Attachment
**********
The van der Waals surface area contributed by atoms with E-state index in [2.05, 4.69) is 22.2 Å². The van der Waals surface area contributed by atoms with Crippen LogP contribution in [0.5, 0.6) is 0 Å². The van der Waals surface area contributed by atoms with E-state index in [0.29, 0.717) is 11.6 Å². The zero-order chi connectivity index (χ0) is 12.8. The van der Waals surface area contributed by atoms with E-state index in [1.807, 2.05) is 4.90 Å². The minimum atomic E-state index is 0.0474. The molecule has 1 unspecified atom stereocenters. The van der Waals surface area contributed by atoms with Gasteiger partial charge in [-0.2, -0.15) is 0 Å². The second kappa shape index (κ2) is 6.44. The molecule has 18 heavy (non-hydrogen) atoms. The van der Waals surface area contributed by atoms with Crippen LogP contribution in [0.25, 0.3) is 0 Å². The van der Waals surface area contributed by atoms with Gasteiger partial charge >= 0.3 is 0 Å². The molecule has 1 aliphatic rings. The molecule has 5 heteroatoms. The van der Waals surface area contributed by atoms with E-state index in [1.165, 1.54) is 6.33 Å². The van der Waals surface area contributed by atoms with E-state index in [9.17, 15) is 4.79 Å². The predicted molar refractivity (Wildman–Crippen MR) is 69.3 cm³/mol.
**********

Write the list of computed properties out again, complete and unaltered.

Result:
The van der Waals surface area contributed by atoms with E-state index in [2.05, 4.69) is 22.2 Å². The van der Waals surface area contributed by atoms with Crippen LogP contribution in [0.5, 0.6) is 0 Å². The van der Waals surface area contributed by atoms with E-state index in [0.29, 0.717) is 11.6 Å². The zero-order chi connectivity index (χ0) is 12.8. The van der Waals surface area contributed by atoms with E-state index in [1.807, 2.05) is 4.90 Å². The minimum atomic E-state index is 0.0474. The molecule has 1 unspecified atom stereocenters. The van der Waals surface area contributed by atoms with Gasteiger partial charge in [-0.2, -0.15) is 0 Å². The second kappa shape index (κ2) is 6.44. The molecule has 18 heavy (non-hydrogen) atoms. The van der Waals surface area contributed by atoms with Crippen LogP contribution in [0.25, 0.3) is 0 Å². The van der Waals surface area contributed by atoms with Gasteiger partial charge >= 0.3 is 0 Å². The molecule has 1 aliphatic rings. The molecule has 5 heteroatoms. The van der Waals surface area contributed by atoms with E-state index in [1.165, 1.54) is 6.33 Å². The van der Waals surface area contributed by atoms with E-state index in [9.17, 15) is 4.79 Å². The predicted molar refractivity (Wildman–Crippen MR) is 69.3 cm³/mol.